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Okazaki, Japan

Kobayashi M.,University of Hyogo | Egusa S.,MARUSAN AI Co. | Fukuda M.,University of Hyogo
Nutrients | Year: 2014

A high cholesterol diet induces dyslipidemia. This study investigated whether isoflavone aglycones in lactic acid-fermented soy milk (LFS) improve lipid metabolism in rats fed a high cholesterol diet. Male Sprague-Dawley rats aged seven weeks were fed an AIN-93G diet, a 1% cholesterol diet (a high cholesterol diet), a high-cholesterol diet containing 4% isoflavone extract of LFS (LFS extract diet), a high-cholesterol diet containing 19.4% ethanol-washed LFS (ethanol-washed LFS diet, isoflavone-poor diet), or a high cholesterol diet containing 23.2% intact LFS (intact LFS diet) for five weeks. The plasma total cholesterol (TC) level was increased in the rats fed the LFS extract diet compared with those fed the high cholesterol diet. The TC level was decreased by the intact LFS and ethanol-washed LFS diets. The cholesterol-lowering effect was stronger in the rats fed the intact LFS diet than those fed the ethanol-washed LFS diet. The plasma triglyceride (TG) level was unchanged in the rats fed the LFS extract diet, but it decreased in rats fed the intact LFS and ethanol-washed LFS diets. Although, compared with the high cholesterol diet, the LFS extract and ethanol-washed LFS diets did not reduce hepatic cholesterol and TG, both levels were remarkably lowered by the intact LFS diet. These results suggest that the improvement in lipid metabolism of rats fed a high-cholesterol diet containing LFS isoflavone aglycones is not due to an independent effect but due to a cooperative effect with soy protein. © 2014 by the authors; licensee MDPI, Basel, Switzerland. Source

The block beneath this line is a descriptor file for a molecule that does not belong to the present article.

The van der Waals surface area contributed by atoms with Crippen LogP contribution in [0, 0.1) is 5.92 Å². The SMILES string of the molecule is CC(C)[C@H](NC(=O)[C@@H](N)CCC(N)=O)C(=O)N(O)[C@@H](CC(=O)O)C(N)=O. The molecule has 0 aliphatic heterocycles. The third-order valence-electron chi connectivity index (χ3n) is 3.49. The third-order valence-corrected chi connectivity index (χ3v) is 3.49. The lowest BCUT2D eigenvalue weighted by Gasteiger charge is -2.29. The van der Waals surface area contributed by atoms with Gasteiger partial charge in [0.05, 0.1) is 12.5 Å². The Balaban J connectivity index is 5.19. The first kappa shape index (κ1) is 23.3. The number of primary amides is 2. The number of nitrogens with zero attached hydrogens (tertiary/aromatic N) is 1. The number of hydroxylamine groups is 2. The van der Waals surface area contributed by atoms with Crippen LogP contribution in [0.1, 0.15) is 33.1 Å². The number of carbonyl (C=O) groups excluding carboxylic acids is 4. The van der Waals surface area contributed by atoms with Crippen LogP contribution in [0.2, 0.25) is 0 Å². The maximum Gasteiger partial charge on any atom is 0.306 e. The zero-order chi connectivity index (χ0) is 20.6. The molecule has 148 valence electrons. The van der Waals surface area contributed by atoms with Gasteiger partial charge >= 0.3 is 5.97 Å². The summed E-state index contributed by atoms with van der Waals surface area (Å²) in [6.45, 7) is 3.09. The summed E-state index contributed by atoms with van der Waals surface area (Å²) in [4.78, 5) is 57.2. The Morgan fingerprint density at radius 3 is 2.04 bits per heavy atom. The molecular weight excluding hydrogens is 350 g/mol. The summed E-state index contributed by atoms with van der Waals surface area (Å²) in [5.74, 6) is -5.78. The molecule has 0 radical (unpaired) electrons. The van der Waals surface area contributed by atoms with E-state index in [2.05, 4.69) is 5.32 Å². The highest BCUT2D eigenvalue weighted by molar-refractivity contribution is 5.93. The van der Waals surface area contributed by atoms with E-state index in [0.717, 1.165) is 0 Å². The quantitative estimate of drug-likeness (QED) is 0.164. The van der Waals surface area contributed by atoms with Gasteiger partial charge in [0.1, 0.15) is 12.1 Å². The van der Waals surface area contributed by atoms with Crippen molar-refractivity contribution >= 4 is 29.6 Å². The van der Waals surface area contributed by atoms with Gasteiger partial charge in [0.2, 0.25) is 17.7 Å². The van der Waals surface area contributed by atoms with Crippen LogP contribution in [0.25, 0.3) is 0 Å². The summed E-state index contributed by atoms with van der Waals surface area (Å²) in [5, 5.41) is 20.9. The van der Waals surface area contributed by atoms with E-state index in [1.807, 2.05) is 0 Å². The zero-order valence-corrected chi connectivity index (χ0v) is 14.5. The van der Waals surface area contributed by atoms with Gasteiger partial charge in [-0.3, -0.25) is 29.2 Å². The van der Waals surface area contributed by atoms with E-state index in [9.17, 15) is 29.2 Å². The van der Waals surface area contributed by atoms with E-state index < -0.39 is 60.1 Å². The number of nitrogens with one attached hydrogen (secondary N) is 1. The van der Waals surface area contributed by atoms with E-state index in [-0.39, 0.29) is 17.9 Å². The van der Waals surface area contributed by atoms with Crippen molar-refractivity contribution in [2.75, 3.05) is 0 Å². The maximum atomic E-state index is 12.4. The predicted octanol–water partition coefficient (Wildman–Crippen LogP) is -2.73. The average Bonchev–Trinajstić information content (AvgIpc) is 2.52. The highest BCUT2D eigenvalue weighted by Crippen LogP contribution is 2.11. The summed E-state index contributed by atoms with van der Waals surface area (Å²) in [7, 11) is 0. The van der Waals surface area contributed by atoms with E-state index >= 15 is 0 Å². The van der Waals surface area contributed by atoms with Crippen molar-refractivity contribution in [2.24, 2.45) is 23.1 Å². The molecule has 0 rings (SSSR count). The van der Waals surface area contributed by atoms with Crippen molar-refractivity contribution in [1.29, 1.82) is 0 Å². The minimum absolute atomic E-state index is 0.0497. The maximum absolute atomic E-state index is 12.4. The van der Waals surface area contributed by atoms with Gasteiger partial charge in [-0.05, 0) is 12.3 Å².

Takagi N.,Mukogawa Womens University | Tsuzuki K.,MARUSAN AI Co. | Fukuda M.,Mukogawa Womens University
Food Science and Technology Research | Year: 2010

Polyamines, putrescine, spermidine and spermine, are important constituents of all mammalian cells and are essentially involved in a variety of regulatory step during normal and malignant cell proliferation. Okara and soymilk fermented with Lactobacillus were combined to form soy yogurt, which is rich in polyamine content. We investigated the effect of soy yogurt on polyamine levels in intestines and blood of rats. The ingestion of soy yogurt induced the increase of mucosal polyamine level in small intestine. Although the polyamine level in cecum was increased by the ingestion of soy yogurt, the polyamine levels in large intestine and blood were not increased. It was found that the ingestion of polyamine-rich soy yogurt could affect the polyamine level in only small intestinal mucosa. The large intestine seems to regulate the polyamine level to prevent own cells from hyperproliferation. It was assumed that blood kept polyamine level constant in spite of the level changes in intestines. Source


Kobayashi M.,Mukogawa Womens University | Hirahata R.,Mukogawa Womens University | Egusa S.,MARUSAN AI Co. | Fukuda M.,Mukogawa Womens University
Nutrients | Year: 2012

The effect of fermented soymilk on rats fed a high cholesterol diet was investigated to clarify the cholesterol-lowering function. Male Sprague-Dawley rats aged 7 weeks were fed a control diet (1% cholesterol, high cholesterol diet), high cholesterol diet containing 11.7% fermented soymilk diet (5% soy protein as final concentration, F-5), or high cholesterol diet containing 23.4% fermented soymilk diet (10% soy protein as final concentration, F-10) for 5 weeks. The liver weight and fat mass were decreased by the ingestion of fermented soymilk. The hepatic triglyceride and cholesterol levels in the F-5 and F-10 groups were significantly lowered compared to those in the control group. The plasma total cholesterol level of the F-10 group was significantly decreased. The expression of SREBP-2, a cholesterol synthesis-related gene, was significantly decreased in liver of the F-5 group, but the expression of CYP7a1, a cholesterol catabolism-related gene, was significantly increased. These results suggest that fermented soymilk can modulate the cholesterol metabolism in rats fed a high cholesterol diet. © 2012 by the authors; licensee MDPI, Basel, Switzerland. Source